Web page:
The third domain in TU Delft’s integrity policies and Code of Conduct – next to social and academic integrity – is organisational integrity. This concerns rules, risks and dilemmas linked to the behaviour of staff and students in relation to TU Delft as an organisation as well as to external stakeholders. Examples are topics such as good governance and leadership, collaboration with third parties, responsible business operations, prevention of conflicts of interest and the proper handling of donations, gifts and invitations.
Code for Good Governance
The Code for Good Governance of Dutch Universities, which was drawn up and signed by all Dutch universities, provides a framework for transparency and responsibility with regard to university management within TU Delft. More detailed information about compliance with this code is available via the following links:
Collaboration with third parties
For TU Delft, collaboration with external parties (such as other universities, companies or institutions) both within and outside the European Union is of the utmost importance. Open exchange of knowledge is at the heart of scientific progress and technology transfer. However, collaborations may involve certain risks. It is important that decision making about partnerships always takes place with scrutiny, taking into account the rights and interests of all stakeholders.
TU Delft has a Knowledge Security Advisory Team that supports staff members when assessing risks and applying laws and regulations. In 2022, a pilot project at the faculty of EEMCS was successfully executed, centering around moral deliberation as a method for investigating knowledge security dilemmas from the workplace step by step. In 2023/2024, this pilot receives a university wide follow-up. In other areas too (such as collaboration between TU Delft and the fossil fuel industry or the defense sector) we will explore how moral deliberation supports careful decision making, transparency and learning.
Ancillary activities regulations
Being involved in ancillary activities is often beneficial for employees’ professional development and hence the university. However, it is important that the interests of the university are not harmed as a result of these activities and that trust in science is not affected. TU Delft urges all staff members to carefully reflect on possible undesired effects of potential and ongoing ancillary activities and to discuss these regularly with their managers. Transparency is key. Academic staff list all ancillary activities for which they have been granted permission on their personal, publicly accessible webpages.
All Dutch universities have agreed on the Sectoral scheme covering ancillary activities. Subsequently TU Delft has established Implementation regulations. Employees can find more detailed information on the employee portal.
Acceptance of donations
TU Delft wants to strengthen and further develop her position in the university world top, as described in the TU Delft Strategic Framework 2018-2024. One of the strategic priorities is to realize an increase of the incoming funds via donations (4th money stream funding). The aim of the Protocol acceptance of donations by Delft University of Technology to guarantee thorough responsible making. This protocol applies to all financial donations to TU Delft, both direct donations and indirect donations via Delft University Fund.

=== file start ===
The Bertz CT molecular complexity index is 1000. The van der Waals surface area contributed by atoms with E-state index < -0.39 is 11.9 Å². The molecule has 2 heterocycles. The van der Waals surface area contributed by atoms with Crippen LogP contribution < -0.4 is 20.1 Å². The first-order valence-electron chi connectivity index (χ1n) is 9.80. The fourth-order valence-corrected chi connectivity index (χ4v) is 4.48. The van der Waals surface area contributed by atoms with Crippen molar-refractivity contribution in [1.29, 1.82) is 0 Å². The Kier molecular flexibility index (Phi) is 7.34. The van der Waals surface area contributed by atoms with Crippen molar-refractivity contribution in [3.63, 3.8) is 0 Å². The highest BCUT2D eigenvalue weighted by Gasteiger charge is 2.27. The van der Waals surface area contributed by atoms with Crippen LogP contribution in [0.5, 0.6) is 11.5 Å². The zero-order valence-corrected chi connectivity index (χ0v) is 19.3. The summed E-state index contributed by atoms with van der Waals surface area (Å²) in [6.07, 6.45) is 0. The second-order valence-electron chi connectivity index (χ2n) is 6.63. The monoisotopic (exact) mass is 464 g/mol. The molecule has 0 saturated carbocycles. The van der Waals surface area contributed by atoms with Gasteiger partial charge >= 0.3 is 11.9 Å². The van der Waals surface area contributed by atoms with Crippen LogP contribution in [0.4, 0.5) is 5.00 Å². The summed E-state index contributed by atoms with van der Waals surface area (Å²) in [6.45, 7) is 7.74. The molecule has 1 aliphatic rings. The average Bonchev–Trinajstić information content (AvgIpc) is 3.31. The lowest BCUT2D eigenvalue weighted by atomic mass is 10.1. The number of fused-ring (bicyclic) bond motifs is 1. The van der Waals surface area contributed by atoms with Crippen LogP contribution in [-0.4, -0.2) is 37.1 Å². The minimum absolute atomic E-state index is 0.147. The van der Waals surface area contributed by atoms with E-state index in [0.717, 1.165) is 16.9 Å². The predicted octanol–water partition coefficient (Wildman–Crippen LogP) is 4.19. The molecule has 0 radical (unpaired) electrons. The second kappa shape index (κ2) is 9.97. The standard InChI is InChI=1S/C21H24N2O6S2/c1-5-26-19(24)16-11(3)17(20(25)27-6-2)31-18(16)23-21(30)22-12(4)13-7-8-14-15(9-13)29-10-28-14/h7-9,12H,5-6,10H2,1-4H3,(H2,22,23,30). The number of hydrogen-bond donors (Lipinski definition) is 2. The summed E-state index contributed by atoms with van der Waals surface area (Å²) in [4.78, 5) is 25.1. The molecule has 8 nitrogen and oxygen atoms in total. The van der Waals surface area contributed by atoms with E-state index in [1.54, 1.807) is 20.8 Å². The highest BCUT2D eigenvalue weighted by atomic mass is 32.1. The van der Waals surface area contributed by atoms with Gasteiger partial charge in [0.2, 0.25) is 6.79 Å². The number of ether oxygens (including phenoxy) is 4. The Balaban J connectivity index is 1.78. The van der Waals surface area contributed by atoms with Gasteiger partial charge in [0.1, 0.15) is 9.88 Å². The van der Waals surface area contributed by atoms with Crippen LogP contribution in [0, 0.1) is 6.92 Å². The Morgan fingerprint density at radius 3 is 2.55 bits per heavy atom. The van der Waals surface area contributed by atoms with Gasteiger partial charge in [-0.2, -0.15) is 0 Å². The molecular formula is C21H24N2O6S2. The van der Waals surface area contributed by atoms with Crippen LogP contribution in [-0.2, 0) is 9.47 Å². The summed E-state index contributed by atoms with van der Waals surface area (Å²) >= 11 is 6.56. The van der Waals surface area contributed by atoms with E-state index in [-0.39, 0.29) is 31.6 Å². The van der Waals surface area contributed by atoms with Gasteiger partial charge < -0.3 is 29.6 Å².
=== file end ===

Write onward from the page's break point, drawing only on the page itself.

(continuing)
Contact points for more information or advice
If you have questions about TU Delft’s policies with regard to organisational integrity, feel free to contact the Integrity Office (policy advisor Mare Faber, email@example.com).
Employees, students and guests of the TU Delft who find themselves confronted with matters relating to undesirable behaviour and/or integrity can exchange views with an internal or external confidential advisor. This also applies when an employee is considering formally reporting a suspected breach or wrongdoing concerning organisational integrity through the Regulation for Reporting Wrongdoings (Whistleblower Regulation). This regulation is meant for reporting behaviour of the TU Delft, organisational units or individuals if other interventions do not prove adequate. A supervisor who receives a report from a staff member will inform the Executive Board. The Executive Board can order an investigation.
Students and employees who get stuck with questions, dilemmas or problems related to the work and/or study climate at TU Delft, may also approach one of the university’s two Ombuds Officers. There is one for staff and one for students. The Ombuds Officer gives independent and impartial advice, can act as an intermediary or conduct an investigation.
Furthemore, TU Delft has an external contact point, as stipulated in Article 7 of the Regulation for Reporting Wrongdoings. After having invoked this regulation, an employee may turn to the external contact point if they do not agree with the stance adopted by the Executive Board, have not received a response within the set deadline or are of the opinion that compelling interests prevent the application of the internal procedure. The external office is the Dutch Whistleblowers Authority.